Physiology of gut hormones: An overview

Gary Wittert, Ian Chapman

Research output: Contribution to journalReview articlepeer-review

2 Citations (Scopus)


Purpose of review: Thus far more than 30 peptides have been identified as being expressed within the digestive tract, making the gut the largest endocrine organ in the body. Understanding of the physiology of many of these peptides has progressed rapidly. This paper provides an overview of advances in our understanding of the physiology of ghrelin, motilin, cholecystokinin, glucagon-like peptide-1 and oxyntomodulin, glucose-dependent insulinotropic peptide, gastrin-releasing peptide, enterostatin, galanin, and gut leptin. Recent findings: The review highlights how, in anticipation of and in response to food intake of a particular amount and composition, changes in gastrointestinal hormone synthesis and release occur in order to regulate and coordinate gastrointestinal function, appetite control, and intermediary metabolism. Abnormalities of gut hormones in disorders such as diabetes mellitus, disorders of body weight, and eating disorders are highlighted. The paucity of data relating to the human physiology of enterostatin, galanin, and gut leptin stands in contrast to the other hormones discussed and highlights areas for further investigation. Summary: An increase in the understanding of the physiology of gut hormones and their role in integrating food intake and intermediary metabolism have led to novel therapies for the management of diabetes mellitus and also has the potential for new approaches for the management of disorders of food intake and body weight.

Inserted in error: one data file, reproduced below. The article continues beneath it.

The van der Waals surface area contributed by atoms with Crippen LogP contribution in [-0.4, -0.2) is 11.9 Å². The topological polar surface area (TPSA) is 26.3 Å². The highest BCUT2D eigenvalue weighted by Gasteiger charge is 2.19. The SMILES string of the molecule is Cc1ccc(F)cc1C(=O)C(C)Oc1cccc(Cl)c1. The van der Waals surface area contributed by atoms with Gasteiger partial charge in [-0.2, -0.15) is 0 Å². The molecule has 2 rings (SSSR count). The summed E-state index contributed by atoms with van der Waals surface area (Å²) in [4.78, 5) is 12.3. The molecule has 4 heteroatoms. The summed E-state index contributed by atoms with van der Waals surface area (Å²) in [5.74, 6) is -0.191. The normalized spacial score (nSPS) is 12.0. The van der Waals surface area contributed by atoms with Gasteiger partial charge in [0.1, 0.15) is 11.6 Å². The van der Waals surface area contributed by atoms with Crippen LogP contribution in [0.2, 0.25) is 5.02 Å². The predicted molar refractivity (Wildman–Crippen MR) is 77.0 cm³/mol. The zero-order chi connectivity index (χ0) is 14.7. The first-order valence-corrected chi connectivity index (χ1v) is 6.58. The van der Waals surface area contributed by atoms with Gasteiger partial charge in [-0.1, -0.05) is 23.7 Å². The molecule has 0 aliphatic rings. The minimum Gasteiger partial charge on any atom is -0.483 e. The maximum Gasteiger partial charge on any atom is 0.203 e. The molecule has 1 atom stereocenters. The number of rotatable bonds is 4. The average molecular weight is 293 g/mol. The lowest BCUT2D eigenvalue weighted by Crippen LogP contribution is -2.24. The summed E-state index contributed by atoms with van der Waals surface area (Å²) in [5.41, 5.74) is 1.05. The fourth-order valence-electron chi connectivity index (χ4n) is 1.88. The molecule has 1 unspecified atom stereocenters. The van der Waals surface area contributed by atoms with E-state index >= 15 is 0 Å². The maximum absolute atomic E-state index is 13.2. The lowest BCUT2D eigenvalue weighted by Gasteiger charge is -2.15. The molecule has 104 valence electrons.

Original languageEnglish
Pages (from-to)36-41
Number of pages6
JournalCurrent Opinion in Endocrinology and Diabetes
Issue number1
Publication statusPublished or Issued - Feb 2006


  • Enteric nervous system
  • Food intake
  • Gastrointestinal hormones
  • Glucose metabolism
  • Motility

ASJC Scopus subject areas

  • Internal Medicine
  • Endocrinology, Diabetes and Metabolism
  • Endocrinology

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